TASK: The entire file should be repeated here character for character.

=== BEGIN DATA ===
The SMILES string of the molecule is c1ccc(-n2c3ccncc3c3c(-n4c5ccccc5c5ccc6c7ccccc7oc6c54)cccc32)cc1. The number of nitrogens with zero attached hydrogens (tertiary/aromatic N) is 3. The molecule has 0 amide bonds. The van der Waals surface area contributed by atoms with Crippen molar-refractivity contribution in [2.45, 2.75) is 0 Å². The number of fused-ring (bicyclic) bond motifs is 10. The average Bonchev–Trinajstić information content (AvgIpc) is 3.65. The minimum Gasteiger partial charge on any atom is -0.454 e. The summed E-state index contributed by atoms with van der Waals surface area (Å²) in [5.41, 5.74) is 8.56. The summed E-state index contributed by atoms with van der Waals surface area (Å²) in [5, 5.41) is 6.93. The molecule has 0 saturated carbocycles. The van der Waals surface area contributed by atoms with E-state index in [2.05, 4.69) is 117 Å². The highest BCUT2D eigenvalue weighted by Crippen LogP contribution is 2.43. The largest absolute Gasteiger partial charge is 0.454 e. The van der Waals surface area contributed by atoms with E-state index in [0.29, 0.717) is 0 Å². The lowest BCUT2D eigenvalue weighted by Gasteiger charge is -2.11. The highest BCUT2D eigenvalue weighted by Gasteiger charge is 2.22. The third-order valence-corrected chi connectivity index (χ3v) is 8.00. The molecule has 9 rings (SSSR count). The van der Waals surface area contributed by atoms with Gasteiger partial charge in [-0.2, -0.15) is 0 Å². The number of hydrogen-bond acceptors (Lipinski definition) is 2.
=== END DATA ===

The SMILES string of the molecule is c1ccc(-n2c3ccncc3c3c(-n4c5ccccc5c5ccc6c7ccccc7oc6c54)cccc32)cc1. The number of nitrogens with zero attached hydrogens (tertiary/aromatic N) is 3. The molecule has 0 amide bonds. The van der Waals surface area contributed by atoms with Crippen molar-refractivity contribution in [2.45, 2.75) is 0 Å². The number of fused-ring (bicyclic) bond motifs is 10. The average Bonchev–Trinajstić information content (AvgIpc) is 3.65. The minimum Gasteiger partial charge on any atom is -0.454 e. The summed E-state index contributed by atoms with van der Waals surface area (Å²) in [5.41, 5.74) is 8.56. The summed E-state index contributed by atoms with van der Waals surface area (Å²) in [5, 5.41) is 6.93. The molecule has 0 saturated carbocycles. The van der Waals surface area contributed by atoms with E-state index in [2.05, 4.69) is 117 Å². The highest BCUT2D eigenvalue weighted by Crippen LogP contribution is 2.43. The largest absolute Gasteiger partial charge is 0.454 e. The van der Waals surface area contributed by atoms with E-state index in [0.29, 0.717) is 0 Å². The lowest BCUT2D eigenvalue weighted by Gasteiger charge is -2.11. The highest BCUT2D eigenvalue weighted by Gasteiger charge is 2.22. The third-order valence-corrected chi connectivity index (χ3v) is 8.00. The molecule has 9 rings (SSSR count). The van der Waals surface area contributed by atoms with Gasteiger partial charge in [-0.2, -0.15) is 0 Å². The number of hydrogen-bond acceptors (Lipinski definition) is 2.